Focusing on the positives in lockdown

How do you feel?

With the whole of the country still being held in lockdown to bring the spread of coronavirus under control, it would be easy to be resentful of the situation.
We can complain about what we are missing out on, and there are plenty of things that a year ago would have been normal but are currently forbidden. Simple things like meeting up with friends, shopping for non-essential items or just going to work in an office with other people working for the same company.

We have been able to explore our locality during lockdown
Over the last ten months we have seen huge changes in the way we live and the effects of Covid-19 have been far-reaching. Many families have lost loved ones to the virus, while others have died to different causes but their families were not able to mourn in the way they would have liked to, with restrictions imposed to limit the number of people gathering in one place.

Other implications

The health of the population has been affected in other ways as well, with some seeking help to cope with mental health issues.
Weddings have been rearranged to later dates, public entertainment events – concerts, theatre, sport – have all been affected by the situation - either postponed or cancelled altogether.
Thousands of people have lost their jobs as the economy has taken a downward turn, with family budgets restricted, which have the knock-on effect to retailers and the hospitality industry.
There is no doubt, it is not a rosy picture and we all need to be able find help to cope with it, if we need to.

Trying to be positive

But there is another side to the situation.
Many have taken the option to exercise once a day, allowed under the lockdown rules, as an opportunity to explore the area they live in.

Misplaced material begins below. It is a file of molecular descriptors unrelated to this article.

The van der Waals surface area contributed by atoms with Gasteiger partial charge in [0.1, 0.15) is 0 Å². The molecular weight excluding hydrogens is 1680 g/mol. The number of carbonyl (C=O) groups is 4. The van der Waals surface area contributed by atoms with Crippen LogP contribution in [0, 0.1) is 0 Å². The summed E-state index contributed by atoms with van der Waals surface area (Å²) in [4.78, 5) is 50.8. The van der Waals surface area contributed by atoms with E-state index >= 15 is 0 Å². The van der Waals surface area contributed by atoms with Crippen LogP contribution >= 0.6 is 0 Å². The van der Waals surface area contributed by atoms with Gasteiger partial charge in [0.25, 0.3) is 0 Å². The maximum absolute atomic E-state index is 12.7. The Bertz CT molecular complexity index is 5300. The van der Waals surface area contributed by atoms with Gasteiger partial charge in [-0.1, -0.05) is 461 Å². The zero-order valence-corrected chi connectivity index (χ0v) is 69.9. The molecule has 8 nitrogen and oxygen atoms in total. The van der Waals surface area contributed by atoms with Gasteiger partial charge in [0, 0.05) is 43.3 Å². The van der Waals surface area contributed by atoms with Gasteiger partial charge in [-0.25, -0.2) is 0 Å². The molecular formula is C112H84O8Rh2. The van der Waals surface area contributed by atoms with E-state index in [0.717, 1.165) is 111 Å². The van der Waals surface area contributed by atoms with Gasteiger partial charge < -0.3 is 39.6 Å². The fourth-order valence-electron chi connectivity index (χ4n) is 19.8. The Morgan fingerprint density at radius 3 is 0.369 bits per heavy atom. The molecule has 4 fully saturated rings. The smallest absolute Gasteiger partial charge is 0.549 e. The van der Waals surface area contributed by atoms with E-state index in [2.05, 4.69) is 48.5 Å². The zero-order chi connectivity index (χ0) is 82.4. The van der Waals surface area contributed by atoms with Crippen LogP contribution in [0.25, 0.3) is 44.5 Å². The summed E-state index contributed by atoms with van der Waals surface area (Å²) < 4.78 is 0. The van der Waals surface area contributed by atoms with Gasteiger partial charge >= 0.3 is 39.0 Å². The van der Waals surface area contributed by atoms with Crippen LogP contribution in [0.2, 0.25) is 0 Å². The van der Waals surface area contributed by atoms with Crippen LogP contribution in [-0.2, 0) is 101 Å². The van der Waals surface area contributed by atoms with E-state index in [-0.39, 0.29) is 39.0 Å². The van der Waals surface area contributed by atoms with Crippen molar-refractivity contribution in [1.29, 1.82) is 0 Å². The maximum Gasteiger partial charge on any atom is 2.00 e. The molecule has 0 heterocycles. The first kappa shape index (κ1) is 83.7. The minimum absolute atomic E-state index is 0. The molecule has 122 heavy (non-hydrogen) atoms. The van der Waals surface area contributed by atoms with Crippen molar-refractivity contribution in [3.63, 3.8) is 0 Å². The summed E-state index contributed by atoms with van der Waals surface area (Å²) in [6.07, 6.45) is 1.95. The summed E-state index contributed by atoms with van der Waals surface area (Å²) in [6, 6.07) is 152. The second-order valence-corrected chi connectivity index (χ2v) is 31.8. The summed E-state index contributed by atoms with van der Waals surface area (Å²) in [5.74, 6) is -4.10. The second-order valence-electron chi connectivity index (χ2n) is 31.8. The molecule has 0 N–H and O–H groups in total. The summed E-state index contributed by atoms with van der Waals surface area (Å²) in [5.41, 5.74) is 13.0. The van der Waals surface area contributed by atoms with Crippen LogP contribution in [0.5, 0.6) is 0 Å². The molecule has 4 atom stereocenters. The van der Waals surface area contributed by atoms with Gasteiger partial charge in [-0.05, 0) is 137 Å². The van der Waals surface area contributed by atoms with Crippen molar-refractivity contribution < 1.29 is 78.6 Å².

In some cases, this has led to discovering footpaths that we were totally unaware of before having our movements limited. Those little routes that once might have been a thoroughfare in a bygone age and have been forgotten until an army of walkers set out to rediscover their own locality and have cleared the way.

As a family, we have been on many walks during lockdown.
As a family, we have ventured out on to the byways, come rain or shine. It would be true to say we prefer the shine but in recent weeks, it seems to have been the rain that has been dominant. Of course, it could be that we just notice the rain more as we traipse in, damp around the edges.
There is a saying that ‘there is no such thing as bad weather, only inappropriate clothing’ and I have to admit we have been caught out at times but once we are home again, dry and warm, we can reflect on another shared family experience.

Activities at home

And at home, we have done more activities together. Sitting down to watch a family film together has become a regular treat.
We have always been a family to sit around the table for meals but we now share out the cooking duties and more recently we have each taken on a challenge - to cook a three course meal for under £10. It is judged by the other three, with each course given points for presentation and taste.

The challenge was to create a three-course meal for four people, for £10.


So far, we have only had one round but the aim is to make it a Saturday evening event that will bring us together to enjoy each other’s company.

We have taken on other challenges, such as the occasional jigsaw. These have involved a concerted effort as a group or individuals just spotting where a piece goes, as they passed by. But it all added to the feeling of satisfaction when the puzzle was complete.

Tackling jigsaws have been enjoyable family activities.

Enjoy what we have

Although lockdown has been difficult in so many ways, and there are those who have really struggled with it, it has given us opportunities to reconnect with aspects of life that had become more invisible in a changing world.
No doubt, everyone will welcome it when the situation allows for the restrictions to be eased, but until then, it is important to enjoy all that we do have, rather than constantly complain about all that we don’t.